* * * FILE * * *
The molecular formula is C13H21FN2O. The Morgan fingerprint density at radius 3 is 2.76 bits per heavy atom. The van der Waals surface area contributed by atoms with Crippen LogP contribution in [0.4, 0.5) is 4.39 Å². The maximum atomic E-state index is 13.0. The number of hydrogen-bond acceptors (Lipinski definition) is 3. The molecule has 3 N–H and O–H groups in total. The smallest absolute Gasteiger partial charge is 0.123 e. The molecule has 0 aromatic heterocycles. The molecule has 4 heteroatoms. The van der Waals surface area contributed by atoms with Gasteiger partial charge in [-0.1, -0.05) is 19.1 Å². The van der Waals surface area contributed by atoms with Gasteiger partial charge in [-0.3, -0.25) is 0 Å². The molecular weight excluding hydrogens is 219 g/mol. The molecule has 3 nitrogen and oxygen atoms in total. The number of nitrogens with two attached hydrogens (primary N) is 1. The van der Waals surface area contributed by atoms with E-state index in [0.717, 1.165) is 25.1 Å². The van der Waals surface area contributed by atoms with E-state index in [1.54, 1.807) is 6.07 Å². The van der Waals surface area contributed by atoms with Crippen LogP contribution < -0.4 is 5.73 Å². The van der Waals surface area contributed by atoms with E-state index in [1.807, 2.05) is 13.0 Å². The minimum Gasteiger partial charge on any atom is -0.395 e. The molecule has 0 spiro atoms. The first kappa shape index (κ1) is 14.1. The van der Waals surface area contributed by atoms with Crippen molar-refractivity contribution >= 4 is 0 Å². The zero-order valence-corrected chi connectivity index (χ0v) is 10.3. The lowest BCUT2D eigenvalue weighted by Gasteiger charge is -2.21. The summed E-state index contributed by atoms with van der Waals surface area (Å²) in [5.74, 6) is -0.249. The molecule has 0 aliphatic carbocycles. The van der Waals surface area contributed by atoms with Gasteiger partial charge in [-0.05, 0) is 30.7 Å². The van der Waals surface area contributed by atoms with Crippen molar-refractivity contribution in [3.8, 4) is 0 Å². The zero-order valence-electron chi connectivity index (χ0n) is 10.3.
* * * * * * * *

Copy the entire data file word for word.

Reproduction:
The molecular formula is C13H21FN2O. The Morgan fingerprint density at radius 3 is 2.76 bits per heavy atom. The van der Waals surface area contributed by atoms with Crippen LogP contribution in [0.4, 0.5) is 4.39 Å². The maximum atomic E-state index is 13.0. The number of hydrogen-bond acceptors (Lipinski definition) is 3. The molecule has 3 N–H and O–H groups in total. The smallest absolute Gasteiger partial charge is 0.123 e. The molecule has 0 aromatic heterocycles. The molecule has 4 heteroatoms. The van der Waals surface area contributed by atoms with Gasteiger partial charge in [-0.1, -0.05) is 19.1 Å². The van der Waals surface area contributed by atoms with Gasteiger partial charge in [-0.3, -0.25) is 0 Å². The molecular weight excluding hydrogens is 219 g/mol. The molecule has 3 nitrogen and oxygen atoms in total. The number of nitrogens with two attached hydrogens (primary N) is 1. The van der Waals surface area contributed by atoms with E-state index in [0.717, 1.165) is 25.1 Å². The van der Waals surface area contributed by atoms with E-state index in [1.54, 1.807) is 6.07 Å². The van der Waals surface area contributed by atoms with Crippen LogP contribution < -0.4 is 5.73 Å². The van der Waals surface area contributed by atoms with E-state index in [1.807, 2.05) is 13.0 Å². The minimum Gasteiger partial charge on any atom is -0.395 e. The molecule has 0 spiro atoms. The first kappa shape index (κ1) is 14.1. The van der Waals surface area contributed by atoms with Crippen molar-refractivity contribution >= 4 is 0 Å². The zero-order valence-corrected chi connectivity index (χ0v) is 10.3. The lowest BCUT2D eigenvalue weighted by Gasteiger charge is -2.21. The summed E-state index contributed by atoms with van der Waals surface area (Å²) in [5.74, 6) is -0.249. The molecule has 0 aliphatic carbocycles. The van der Waals surface area contributed by atoms with Gasteiger partial charge in [-0.05, 0) is 30.7 Å². The van der Waals surface area contributed by atoms with Crippen molar-refractivity contribution in [3.8, 4) is 0 Å². The zero-order valence-electron chi connectivity index (χ0n) is 10.3.